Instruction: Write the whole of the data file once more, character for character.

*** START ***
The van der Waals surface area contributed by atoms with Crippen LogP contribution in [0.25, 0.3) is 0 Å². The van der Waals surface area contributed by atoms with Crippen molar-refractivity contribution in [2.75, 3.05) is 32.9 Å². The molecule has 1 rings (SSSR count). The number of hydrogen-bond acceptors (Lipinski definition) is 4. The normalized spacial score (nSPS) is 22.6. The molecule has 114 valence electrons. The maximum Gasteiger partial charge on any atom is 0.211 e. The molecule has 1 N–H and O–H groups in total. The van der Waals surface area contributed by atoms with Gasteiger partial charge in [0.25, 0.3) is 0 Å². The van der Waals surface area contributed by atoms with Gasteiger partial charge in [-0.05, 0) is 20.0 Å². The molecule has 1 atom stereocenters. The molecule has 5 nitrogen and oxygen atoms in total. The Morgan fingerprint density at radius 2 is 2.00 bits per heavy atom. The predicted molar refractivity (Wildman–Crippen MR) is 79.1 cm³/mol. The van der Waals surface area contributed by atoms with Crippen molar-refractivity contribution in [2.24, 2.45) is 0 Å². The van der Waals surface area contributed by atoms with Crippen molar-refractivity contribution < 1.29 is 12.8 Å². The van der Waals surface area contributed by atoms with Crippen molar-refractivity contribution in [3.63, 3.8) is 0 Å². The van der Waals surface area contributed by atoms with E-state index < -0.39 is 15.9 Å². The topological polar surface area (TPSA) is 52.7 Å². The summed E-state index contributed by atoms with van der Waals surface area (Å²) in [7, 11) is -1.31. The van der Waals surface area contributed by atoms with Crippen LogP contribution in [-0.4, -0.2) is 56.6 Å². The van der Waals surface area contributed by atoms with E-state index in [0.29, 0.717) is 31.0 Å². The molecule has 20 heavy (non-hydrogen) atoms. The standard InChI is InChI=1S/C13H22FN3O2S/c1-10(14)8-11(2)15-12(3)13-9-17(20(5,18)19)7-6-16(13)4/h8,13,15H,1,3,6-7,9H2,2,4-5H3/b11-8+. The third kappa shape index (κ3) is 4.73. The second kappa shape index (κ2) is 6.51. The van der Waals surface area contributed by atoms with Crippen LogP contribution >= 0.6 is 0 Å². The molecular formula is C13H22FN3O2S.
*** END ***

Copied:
The van der Waals surface area contributed by atoms with Crippen LogP contribution in [0.25, 0.3) is 0 Å². The van der Waals surface area contributed by atoms with Crippen molar-refractivity contribution in [2.75, 3.05) is 32.9 Å². The molecule has 1 rings (SSSR count). The number of hydrogen-bond acceptors (Lipinski definition) is 4. The normalized spacial score (nSPS) is 22.6. The molecule has 114 valence electrons. The maximum Gasteiger partial charge on any atom is 0.211 e. The molecule has 1 N–H and O–H groups in total. The van der Waals surface area contributed by atoms with Gasteiger partial charge in [0.25, 0.3) is 0 Å². The van der Waals surface area contributed by atoms with Gasteiger partial charge in [-0.05, 0) is 20.0 Å². The molecule has 1 atom stereocenters. The molecule has 5 nitrogen and oxygen atoms in total. The Morgan fingerprint density at radius 2 is 2.00 bits per heavy atom. The predicted molar refractivity (Wildman–Crippen MR) is 79.1 cm³/mol. The van der Waals surface area contributed by atoms with Crippen molar-refractivity contribution in [2.24, 2.45) is 0 Å². The van der Waals surface area contributed by atoms with Crippen molar-refractivity contribution < 1.29 is 12.8 Å². The van der Waals surface area contributed by atoms with Crippen molar-refractivity contribution in [3.63, 3.8) is 0 Å². The van der Waals surface area contributed by atoms with E-state index < -0.39 is 15.9 Å². The topological polar surface area (TPSA) is 52.7 Å². The summed E-state index contributed by atoms with van der Waals surface area (Å²) in [7, 11) is -1.31. The van der Waals surface area contributed by atoms with Crippen LogP contribution in [-0.4, -0.2) is 56.6 Å². The van der Waals surface area contributed by atoms with E-state index in [0.29, 0.717) is 31.0 Å². The molecule has 20 heavy (non-hydrogen) atoms. The standard InChI is InChI=1S/C13H22FN3O2S/c1-10(14)8-11(2)15-12(3)13-9-17(20(5,18)19)7-6-16(13)4/h8,13,15H,1,3,6-7,9H2,2,4-5H3/b11-8+. The third kappa shape index (κ3) is 4.73. The second kappa shape index (κ2) is 6.51. The van der Waals surface area contributed by atoms with Crippen LogP contribution >= 0.6 is 0 Å². The molecular formula is C13H22FN3O2S.